Games: Starsector, Squally, Where The Water Tastes Like Wine: Fireside Chats, 103

  • Open-world single-player space-combat RPG 'Starsector' has a major new release out and it's awesome
    Starsector (formerly "Starfarer") is a game that I've followed for quite a few years now, one I personally purchased many years ago and the latest release is a big one. I've tested it at various points over the years, always coming away impressed by the visual design just as much as the gameplay. The spaceship design really is quite incredible. Thankfully, the issues that plagued the Linux version (for me) in the past are gone. Multi-monitor support has vastly improved, with it not messing with my secondary monitor and going fullscreen correctly on my primary monitor. That alone, is a big deal for me and it's so much nicer.
  • Squally now has the Early Access release on Linux with the Hexus card mini-game available
    Squally is what they're calling a 2D puzzle RPG, which is supposed to teach you "video game hacking" without needing prior experience and no "boring lessons".
  • Where The Water Tastes Like Wine: Fireside Chats, a free standalone adventure is out
    Where The Water Tastes Like Wine: Fireside Chats acts as a free standalone companion to Where The Water Tastes Like Wine and it's out with Linux support.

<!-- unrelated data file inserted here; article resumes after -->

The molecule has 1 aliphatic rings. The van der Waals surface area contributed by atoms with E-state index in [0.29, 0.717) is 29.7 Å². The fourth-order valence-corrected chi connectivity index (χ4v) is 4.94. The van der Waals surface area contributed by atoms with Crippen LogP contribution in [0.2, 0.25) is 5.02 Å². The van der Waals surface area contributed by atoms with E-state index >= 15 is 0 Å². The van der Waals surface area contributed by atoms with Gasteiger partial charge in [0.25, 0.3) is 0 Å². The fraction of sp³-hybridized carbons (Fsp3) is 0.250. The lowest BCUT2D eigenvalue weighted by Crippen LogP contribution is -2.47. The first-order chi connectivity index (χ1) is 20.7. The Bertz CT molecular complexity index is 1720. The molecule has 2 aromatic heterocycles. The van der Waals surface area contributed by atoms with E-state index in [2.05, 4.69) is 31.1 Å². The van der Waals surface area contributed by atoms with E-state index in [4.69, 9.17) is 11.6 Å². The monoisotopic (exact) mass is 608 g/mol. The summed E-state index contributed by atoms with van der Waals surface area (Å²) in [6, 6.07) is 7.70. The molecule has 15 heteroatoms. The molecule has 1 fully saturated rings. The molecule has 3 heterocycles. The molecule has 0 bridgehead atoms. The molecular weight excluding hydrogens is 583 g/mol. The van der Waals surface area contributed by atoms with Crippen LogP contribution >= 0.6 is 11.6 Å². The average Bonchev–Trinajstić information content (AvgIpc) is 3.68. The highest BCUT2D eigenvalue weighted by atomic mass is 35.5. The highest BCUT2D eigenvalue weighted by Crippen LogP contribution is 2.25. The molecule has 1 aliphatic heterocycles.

• First-person mystery adventure '103' will have Linux support at release
    103 is a rather stylish and intriguing first-person mystery adventure that's releasing next month and it will have Linux support at release. A game we covered previously as it was on Kickstarter, they managed to hit over their funding goal in in September by other seven thousand Australian dollars so they did quite well. In reply to a user question on Steam earlier this month, the developer noted that the Linux version will in fact be available at release so that's some rather nice news to see them so positive about it.

today's howtos

Linus Torvalds Comments On STIBP & He's Not Happy - STIBP Default Will End Up Changing

It turns out that Linus Torvalds himself was even taken by surprise with the performance hit we've outlined on Linux 4.20 as a result of STIBP "Single Thread Indirect Branch Predictors" introduction as well as back-porting already to stable series for cross-hyperthread Spectre V2 protection. He doesn't want this enabled in full by default. All of the benchmarking I've been doing the past few days to shine the light on the Linux kernel's STIBP addition appears to be paying off. My tests have found Linux 4.20 to incur significant performance penalties in many workloads -- in fact, more so than some of the earlier Spectre and Meltdown mitigations -- and STIBP is already being back-ported to stable series like Linux 4.19.2. PHP, Pythom, Java, and many other workloads are measurably affected and even the gaming performance to some extent. Read more